For Eastern Europe, Only Second-Class EC Membership

THE European Community has at last firmed up a date for letting neutral Austria into its exclusive club.

The Vienna government and most Austrians are gratified. Negotiations should be finalized next year and Austria - the understanding goes - should be in the common market by 1995.

The EC could scarcely do less for a small country that made a major contribution to European balance through 40 years of cold war and one that always identified with the West, despite Soviet pressures to make it more susceptible to Moscow's influence.

The pledge to Austria, however, is viewed with mixed feelings in Eastern Europe. Economically beleaguered postcommunist governments there are asking: What about us?

Along with Austria, Norway, Sweden, and Finland have also been given the EC's green light. But what now for Poland, the Czech Republic, Slovakia, Hungary, and the Balkan trio: Romania, Bulgaria, and Albania?

All seven, as their difficulties multiply in transition from centralized state controls to the free market, feel an increasing urgency in their need to be taken into Europe. But the urgency - and the wisdom behind it - is far from appreciated in the West.

Over the past 20 months, the EC has accepted them as ``associate members.'' But that is seen as a second-class substitute for full membership. Associate members receive trifling trade concessions that are tied to future limits. They look like protectionism rather than partnership.

The East Europeans acknowledge the EC's own recession problems. But these, they say, do not excuse the perpetuation of red tape blocking their full integration. One finance minister, Ivan Szabo of Hungary, recently accused West Europeans of creating a new ``economic iron curtain.'' Many Western analysts concur.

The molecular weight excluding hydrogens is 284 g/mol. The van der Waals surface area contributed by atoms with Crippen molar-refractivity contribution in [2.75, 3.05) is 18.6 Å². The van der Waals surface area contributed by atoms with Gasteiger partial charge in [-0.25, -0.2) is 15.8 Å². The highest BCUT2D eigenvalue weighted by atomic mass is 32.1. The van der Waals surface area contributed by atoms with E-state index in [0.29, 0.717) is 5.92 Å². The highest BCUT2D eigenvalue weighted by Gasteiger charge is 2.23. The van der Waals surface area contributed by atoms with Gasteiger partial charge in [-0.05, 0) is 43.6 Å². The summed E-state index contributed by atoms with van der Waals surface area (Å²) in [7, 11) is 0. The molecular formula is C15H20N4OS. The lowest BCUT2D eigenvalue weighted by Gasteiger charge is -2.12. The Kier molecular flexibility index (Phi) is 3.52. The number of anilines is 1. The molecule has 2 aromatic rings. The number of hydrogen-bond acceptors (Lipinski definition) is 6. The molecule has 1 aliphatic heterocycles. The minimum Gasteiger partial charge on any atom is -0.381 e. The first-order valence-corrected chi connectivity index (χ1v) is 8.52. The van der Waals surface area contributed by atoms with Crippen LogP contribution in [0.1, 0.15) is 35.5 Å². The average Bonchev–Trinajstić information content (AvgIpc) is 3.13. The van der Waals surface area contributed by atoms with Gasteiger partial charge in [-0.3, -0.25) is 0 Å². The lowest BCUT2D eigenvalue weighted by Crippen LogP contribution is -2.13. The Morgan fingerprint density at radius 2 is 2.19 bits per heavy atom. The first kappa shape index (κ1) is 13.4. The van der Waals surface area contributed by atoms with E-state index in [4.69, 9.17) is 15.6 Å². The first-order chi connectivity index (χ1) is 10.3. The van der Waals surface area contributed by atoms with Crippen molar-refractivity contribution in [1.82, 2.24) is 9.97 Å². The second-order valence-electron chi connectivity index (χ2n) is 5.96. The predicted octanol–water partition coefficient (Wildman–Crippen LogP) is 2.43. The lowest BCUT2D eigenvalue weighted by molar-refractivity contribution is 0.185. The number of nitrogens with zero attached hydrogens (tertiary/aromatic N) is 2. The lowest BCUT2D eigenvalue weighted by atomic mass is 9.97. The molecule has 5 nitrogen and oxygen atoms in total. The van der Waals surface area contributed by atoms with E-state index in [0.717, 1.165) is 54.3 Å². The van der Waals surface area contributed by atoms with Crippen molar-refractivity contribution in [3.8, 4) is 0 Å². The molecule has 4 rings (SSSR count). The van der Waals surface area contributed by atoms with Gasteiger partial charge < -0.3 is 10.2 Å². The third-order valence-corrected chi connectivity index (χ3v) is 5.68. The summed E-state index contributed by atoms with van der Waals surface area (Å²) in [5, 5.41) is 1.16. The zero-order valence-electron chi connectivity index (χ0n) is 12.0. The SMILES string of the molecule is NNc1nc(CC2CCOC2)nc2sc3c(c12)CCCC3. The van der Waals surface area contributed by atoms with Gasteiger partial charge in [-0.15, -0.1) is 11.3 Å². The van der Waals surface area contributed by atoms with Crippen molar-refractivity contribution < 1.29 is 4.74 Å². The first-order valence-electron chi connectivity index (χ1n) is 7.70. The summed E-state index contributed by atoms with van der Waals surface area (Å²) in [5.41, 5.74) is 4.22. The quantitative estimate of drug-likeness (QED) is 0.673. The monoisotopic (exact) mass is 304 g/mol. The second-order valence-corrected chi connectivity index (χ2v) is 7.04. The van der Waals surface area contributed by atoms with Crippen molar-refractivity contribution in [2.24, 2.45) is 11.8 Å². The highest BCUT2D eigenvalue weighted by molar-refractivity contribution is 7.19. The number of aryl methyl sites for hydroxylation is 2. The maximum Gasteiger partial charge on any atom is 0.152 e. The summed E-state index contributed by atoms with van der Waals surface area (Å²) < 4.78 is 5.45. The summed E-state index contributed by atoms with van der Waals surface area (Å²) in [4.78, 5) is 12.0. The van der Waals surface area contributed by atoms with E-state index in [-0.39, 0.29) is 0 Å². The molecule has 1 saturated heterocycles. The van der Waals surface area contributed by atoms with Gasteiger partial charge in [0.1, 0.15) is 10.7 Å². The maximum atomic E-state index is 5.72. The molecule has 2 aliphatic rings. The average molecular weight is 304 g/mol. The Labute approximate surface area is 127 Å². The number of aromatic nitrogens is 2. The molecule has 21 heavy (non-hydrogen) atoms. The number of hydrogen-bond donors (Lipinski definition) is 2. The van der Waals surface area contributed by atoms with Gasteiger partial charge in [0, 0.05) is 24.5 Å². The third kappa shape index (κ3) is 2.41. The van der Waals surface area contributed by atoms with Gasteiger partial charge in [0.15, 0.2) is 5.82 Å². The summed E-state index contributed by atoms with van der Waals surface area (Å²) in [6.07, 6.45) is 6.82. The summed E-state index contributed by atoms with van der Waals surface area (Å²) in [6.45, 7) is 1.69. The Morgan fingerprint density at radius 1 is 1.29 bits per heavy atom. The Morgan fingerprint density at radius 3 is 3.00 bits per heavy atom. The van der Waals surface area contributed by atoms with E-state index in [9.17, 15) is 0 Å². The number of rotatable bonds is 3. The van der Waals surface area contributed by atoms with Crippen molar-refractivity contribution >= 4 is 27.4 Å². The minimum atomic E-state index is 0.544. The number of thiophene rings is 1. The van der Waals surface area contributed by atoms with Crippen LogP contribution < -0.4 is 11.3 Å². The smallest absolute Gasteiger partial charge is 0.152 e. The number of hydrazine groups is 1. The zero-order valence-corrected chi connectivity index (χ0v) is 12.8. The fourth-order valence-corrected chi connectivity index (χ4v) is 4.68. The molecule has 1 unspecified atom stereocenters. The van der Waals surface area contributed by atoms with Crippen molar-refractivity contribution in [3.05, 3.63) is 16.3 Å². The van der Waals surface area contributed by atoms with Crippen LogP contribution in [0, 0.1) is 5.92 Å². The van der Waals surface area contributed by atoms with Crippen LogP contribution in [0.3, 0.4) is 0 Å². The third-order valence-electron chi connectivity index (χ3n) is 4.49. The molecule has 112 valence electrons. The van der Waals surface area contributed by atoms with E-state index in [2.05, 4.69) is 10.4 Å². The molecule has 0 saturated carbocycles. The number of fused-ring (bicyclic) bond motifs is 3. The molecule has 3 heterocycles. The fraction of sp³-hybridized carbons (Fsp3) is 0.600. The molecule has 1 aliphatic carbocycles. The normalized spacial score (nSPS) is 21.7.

Writing in the latest issue of the US magazine, the International Economy, Financial Times correspondent Lionel Barber recalled the imaginative ``sense of purpose'' behind the Marshal Plan of 1946 to rebuild Europe.

Today, he said, the EC ``faces a challenge no less daunting.'' But instead of facing up to it, the EC shows a lack of leadership and a policy toward the former communist states ``which is self-centered, shortsighted, and downright dangerous.''

Community trade barriers operate in sectors that matter most to East Europeans - farm products, steel, and textiles. Yet, as Mr. Barber pointed out, the combined value of EC trade with Central and Eastern Europe in 1992 made up only 1.7 percent of its total exports and imports - less than its trade with Austria and Sweden.

This Western foot-dragging in liberalizing trade is now spilling over into questions of security.

To varying extents the East Europeans all want to get under the NATO defense umbrella. So far they are offered only a ``partnership for peace'' formula which in essence means no more than the ``association'' with the EC. Moreover, Warsaw and the rest are running into strong objections from a Russia that does not want NATO on its own doorstep.

Controversy between Moscow and its onetime satellite capitals is already conjuring up an atmosphere in which Poles, for example, talk of ``Yalta again,'' the wartime allies' accord that put postwar Eastern Europe in the Soviet sphere of influence. Uneasy East Europeans begin to suspect the new Russia of similar ideas.

Similarly, critics of EC policies see it intent on a ``fortress Europe'' rather than facilitating the free flow of goods, services, and capital envisaged in the Helsinki Accord, which was negotiated when cold-war divisions were still acute.

It is trade above all that Eastern Europe needs most. Just as the Marshal Plan rebuilt Western Europe, so loosening the rein on the East's goods will do more than anything to advance the region's economies. At the same time this liberalization will contribute to political stability, which is as important to the West as to the East.

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